At the 2018 RIMS Annual Conference, a session discussed the wave of litigation against pharmaceutical companies, pharmacies and distributors related to the opioid epidemic.
The panel included:
- John Denton – Managing Director, Marsh
- Anna Engh – Partner, Covington & Burling, LLP
We all remember past litigation by governmental entities against industries for the ills of society. The best example of this is the tobacco litigation, but we are also seeing suits against gun manufacturers, wine and spirits companies and even oil and gas companies because of climate change.
Status of Litigation
The big wave of opioid litigation really started in late 2017 with over 200 lawsuits filed in the last quarter of the year and over 300 suits filed in the first quarter of 2018. We are seeing an average of 100 lawsuits a month the last five months. This is a huge burden on the courts, the companies being sued, their carriers and the defense counsel.
Over 35 different states have filed litigation related to opioids. Half the litigation is in 10 states with the frequency in this order: Ohio, Wisconsin, Alabama, Kentucky, Michigan, West Virginia, Texas, Illinois, New York and Indiana. The multi-jurisdiction litigation is all consolidated in the U.S. Federal Courts in Cleveland, OH. The suits are mostly being filed by local government entities, but there are also suits filed by state attorney generals, third-party payers, hospitals, Indian tribes and individuals.
The attorneys representing the plaintiffs are the same law firms that are very well known in class action litigation as these are the same firms that filed asbestos, tobacco and other class-action lawsuits.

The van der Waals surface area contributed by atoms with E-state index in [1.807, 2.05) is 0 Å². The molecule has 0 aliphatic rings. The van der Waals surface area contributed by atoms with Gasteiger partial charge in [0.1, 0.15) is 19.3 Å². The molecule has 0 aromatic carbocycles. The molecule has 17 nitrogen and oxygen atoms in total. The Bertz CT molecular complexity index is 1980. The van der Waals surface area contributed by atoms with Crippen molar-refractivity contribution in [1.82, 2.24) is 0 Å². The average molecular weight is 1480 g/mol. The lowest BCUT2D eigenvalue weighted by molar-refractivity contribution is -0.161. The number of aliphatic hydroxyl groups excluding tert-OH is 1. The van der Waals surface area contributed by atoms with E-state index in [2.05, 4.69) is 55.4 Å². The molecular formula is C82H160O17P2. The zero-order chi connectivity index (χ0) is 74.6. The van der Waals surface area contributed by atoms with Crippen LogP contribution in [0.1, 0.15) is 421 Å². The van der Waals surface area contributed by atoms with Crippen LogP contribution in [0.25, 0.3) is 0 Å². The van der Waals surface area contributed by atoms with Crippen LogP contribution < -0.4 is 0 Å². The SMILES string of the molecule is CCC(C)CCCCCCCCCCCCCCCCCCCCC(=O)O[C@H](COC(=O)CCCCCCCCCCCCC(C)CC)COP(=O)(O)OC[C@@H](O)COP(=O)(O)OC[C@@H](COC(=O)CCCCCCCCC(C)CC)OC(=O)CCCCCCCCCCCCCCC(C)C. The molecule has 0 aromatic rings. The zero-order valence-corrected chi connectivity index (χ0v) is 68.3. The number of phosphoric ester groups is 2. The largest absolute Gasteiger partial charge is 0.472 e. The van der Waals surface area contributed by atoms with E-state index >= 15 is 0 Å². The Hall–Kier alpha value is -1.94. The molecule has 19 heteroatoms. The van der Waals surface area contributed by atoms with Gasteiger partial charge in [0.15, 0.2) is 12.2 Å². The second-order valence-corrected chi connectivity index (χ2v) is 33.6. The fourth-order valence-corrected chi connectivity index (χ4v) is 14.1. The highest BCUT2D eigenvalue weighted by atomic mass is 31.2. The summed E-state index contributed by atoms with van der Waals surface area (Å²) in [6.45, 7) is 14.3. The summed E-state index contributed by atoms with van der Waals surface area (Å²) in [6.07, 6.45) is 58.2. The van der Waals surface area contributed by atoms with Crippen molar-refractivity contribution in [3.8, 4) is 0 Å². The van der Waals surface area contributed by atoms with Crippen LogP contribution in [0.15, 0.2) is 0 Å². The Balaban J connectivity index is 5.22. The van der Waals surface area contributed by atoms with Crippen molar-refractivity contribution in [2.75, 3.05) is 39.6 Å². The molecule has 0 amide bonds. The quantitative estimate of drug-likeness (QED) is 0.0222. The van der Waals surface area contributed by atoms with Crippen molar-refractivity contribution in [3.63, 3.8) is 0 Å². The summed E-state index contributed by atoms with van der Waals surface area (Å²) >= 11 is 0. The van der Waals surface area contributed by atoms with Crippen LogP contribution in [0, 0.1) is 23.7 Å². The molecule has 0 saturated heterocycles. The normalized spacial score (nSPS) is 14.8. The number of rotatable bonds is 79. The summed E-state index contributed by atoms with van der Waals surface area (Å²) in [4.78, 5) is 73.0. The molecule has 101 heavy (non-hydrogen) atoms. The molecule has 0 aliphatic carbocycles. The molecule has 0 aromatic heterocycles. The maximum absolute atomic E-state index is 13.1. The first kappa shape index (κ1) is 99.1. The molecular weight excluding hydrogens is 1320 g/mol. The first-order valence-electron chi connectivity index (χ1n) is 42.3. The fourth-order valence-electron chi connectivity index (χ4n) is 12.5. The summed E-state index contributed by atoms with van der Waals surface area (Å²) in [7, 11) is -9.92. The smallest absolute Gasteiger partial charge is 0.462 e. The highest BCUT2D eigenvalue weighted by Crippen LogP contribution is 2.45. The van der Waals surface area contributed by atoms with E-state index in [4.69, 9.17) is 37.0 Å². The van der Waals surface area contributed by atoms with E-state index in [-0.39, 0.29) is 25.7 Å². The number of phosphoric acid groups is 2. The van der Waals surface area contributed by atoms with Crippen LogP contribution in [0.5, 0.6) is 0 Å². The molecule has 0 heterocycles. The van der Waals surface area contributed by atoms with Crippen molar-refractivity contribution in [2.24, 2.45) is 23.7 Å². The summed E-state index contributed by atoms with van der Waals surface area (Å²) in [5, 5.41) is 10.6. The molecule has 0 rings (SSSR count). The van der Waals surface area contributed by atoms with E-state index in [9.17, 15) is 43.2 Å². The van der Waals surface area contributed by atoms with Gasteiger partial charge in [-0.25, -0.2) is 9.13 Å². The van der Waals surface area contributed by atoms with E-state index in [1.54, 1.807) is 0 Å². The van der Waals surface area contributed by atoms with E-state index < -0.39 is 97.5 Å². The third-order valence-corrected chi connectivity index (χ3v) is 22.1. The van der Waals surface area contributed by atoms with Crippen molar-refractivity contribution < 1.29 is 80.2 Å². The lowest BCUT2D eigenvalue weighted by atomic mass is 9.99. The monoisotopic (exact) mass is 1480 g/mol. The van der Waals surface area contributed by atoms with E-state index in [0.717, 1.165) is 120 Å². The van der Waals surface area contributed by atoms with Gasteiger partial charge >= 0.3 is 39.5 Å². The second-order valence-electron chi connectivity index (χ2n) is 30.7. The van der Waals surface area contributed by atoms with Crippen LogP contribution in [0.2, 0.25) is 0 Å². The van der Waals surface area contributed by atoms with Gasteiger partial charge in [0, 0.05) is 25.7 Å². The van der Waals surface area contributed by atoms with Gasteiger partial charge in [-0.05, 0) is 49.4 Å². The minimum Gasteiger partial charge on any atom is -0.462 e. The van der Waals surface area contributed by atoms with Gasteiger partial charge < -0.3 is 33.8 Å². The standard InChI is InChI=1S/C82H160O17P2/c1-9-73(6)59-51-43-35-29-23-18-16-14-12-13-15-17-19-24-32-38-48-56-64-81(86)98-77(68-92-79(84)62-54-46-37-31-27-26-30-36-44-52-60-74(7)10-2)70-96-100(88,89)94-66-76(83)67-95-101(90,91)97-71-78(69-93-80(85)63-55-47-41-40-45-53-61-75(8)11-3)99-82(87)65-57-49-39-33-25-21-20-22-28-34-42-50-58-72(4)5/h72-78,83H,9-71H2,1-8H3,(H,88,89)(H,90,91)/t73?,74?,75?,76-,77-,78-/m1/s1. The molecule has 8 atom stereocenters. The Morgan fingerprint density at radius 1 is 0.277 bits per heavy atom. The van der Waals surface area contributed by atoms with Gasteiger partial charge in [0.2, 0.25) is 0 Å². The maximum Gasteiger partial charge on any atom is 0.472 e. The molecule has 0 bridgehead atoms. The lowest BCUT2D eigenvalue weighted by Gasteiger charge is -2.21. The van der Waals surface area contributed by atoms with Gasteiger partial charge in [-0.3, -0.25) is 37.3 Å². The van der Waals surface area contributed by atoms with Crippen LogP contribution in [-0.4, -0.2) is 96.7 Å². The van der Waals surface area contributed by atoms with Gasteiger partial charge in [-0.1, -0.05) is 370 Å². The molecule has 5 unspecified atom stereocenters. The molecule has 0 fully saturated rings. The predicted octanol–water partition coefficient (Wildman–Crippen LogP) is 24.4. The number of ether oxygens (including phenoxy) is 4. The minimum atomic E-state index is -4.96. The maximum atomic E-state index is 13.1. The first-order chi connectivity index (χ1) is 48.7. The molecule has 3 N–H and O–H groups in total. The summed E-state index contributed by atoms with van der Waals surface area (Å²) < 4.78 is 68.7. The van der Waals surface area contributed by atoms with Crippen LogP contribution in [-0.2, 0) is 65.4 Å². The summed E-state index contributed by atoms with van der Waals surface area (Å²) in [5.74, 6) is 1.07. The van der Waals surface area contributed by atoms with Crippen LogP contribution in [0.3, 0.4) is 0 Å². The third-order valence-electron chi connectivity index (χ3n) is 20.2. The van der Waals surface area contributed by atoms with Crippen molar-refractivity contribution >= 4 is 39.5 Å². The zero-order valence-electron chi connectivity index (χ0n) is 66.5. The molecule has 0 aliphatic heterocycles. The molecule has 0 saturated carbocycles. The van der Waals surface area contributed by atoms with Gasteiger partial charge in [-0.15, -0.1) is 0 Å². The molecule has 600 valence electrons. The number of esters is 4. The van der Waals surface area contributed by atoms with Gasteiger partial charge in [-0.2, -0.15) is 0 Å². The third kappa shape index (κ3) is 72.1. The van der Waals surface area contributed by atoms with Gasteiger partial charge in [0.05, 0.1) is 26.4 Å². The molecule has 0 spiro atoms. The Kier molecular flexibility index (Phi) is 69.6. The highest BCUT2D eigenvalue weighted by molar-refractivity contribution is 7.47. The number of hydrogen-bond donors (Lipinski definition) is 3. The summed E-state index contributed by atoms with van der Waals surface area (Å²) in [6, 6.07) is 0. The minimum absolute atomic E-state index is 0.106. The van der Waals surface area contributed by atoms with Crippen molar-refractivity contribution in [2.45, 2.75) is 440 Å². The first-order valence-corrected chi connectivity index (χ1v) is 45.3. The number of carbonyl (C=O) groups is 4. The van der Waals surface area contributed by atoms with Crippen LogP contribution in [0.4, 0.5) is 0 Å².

The lawsuits are expanding in their targets. Initially, it was the manufacturers, however, lawsuits are now being filed against pharmacy benefit managers, retail pharmacies. Even grocery chains that have a pharmacy are being sued.
The suit allegations are:
- Failure to follow state or federal Controlled Substance Acts
- Public Nuisance
- Unfair/deceptive business practices
- Negligent and/IMR fraudulent misrepresentations
- Civil RICO
Remedies sought include:
- Damages including costs for abating the nuisance, treatment, recovery and educational programs
- Statutory damages
- Injunctive relief
- Punitive relief
Legal defenses include:
- No causation
- No private right of action under federal or state Controlled Substances Acts
- Statute of limitations
- No duty owed to the plaintiffs; no breach of duty
- No misrepresentations
- Nuisance is not applicable theory of liability
- No standing, no enterprise, no racketeering activity
One of the biggest defense arguments is that there is no negligence when something that is legal is intentionally misused and abused by individuals. The manufacturers do not have a duty to stop their products from being illegally abused.
One of the things being sought in the litigation is DEA records on the shipment of these controlled substances. Once that information is made public, they expect additional parties to be named in the litigation.
The federal court overseeing the multi-state litigation is consolidating the cases and trying to move things forward quickly to resolution. The judge is pushing for quick settlements, such as what was seen in the big tobacco litigation. However, this litigation is much more complex because it involves hundreds of more defendants. In addition, the dollars involved in terms of revenue from sale of opioids is just a fraction of the revenues from tobacco sales, so the large pot of money just does not exist compared to tobacco.
Insurance Coverage Issues
Potentially applicable policies include:
- General Liability
- Druggist Liability
- E&O, medical malpractice
- Directors & Officers
The biggest insurance coverage issues are whether the damages sought are covered under the policy. Most general liability policies will cover damages because of bodily injuries. However, it is very questionable whether many of the alleged damages are actually for bodily injury. The courts have been mixed on how they are interpreting this issue.
Another insurance coverage issue is that the allegations do not constitute a covered “occurrence” under the policy. Thus far, the courts have not been very receptive of this allegation.